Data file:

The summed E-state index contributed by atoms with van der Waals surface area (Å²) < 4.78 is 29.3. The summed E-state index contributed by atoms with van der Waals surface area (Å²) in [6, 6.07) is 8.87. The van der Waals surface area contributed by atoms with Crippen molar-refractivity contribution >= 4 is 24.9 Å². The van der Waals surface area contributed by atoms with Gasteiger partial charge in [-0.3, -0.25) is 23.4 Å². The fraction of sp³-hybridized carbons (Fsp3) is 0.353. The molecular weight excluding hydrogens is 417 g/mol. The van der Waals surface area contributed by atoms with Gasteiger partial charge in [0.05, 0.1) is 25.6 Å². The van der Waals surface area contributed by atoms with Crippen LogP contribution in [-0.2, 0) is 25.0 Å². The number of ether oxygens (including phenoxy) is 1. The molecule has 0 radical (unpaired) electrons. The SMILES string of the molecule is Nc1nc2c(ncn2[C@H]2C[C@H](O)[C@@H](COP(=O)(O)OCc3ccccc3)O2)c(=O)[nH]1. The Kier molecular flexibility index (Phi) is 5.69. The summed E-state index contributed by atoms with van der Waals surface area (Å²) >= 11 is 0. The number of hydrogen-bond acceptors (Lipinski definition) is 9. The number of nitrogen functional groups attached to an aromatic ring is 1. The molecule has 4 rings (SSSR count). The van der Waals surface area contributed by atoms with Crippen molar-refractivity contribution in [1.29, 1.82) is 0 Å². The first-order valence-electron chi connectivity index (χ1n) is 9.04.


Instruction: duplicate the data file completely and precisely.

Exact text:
The summed E-state index contributed by atoms with van der Waals surface area (Å²) < 4.78 is 29.3. The summed E-state index contributed by atoms with van der Waals surface area (Å²) in [6, 6.07) is 8.87. The van der Waals surface area contributed by atoms with Crippen molar-refractivity contribution >= 4 is 24.9 Å². The van der Waals surface area contributed by atoms with Gasteiger partial charge in [-0.3, -0.25) is 23.4 Å². The fraction of sp³-hybridized carbons (Fsp3) is 0.353. The molecular weight excluding hydrogens is 417 g/mol. The van der Waals surface area contributed by atoms with Gasteiger partial charge in [0.05, 0.1) is 25.6 Å². The van der Waals surface area contributed by atoms with Crippen LogP contribution in [-0.2, 0) is 25.0 Å². The number of ether oxygens (including phenoxy) is 1. The molecule has 0 radical (unpaired) electrons. The SMILES string of the molecule is Nc1nc2c(ncn2[C@H]2C[C@H](O)[C@@H](COP(=O)(O)OCc3ccccc3)O2)c(=O)[nH]1. The Kier molecular flexibility index (Phi) is 5.69. The summed E-state index contributed by atoms with van der Waals surface area (Å²) >= 11 is 0. The number of hydrogen-bond acceptors (Lipinski definition) is 9. The number of nitrogen functional groups attached to an aromatic ring is 1. The molecule has 4 rings (SSSR count). The van der Waals surface area contributed by atoms with Crippen molar-refractivity contribution in [1.29, 1.82) is 0 Å². The first-order valence-electron chi connectivity index (χ1n) is 9.04.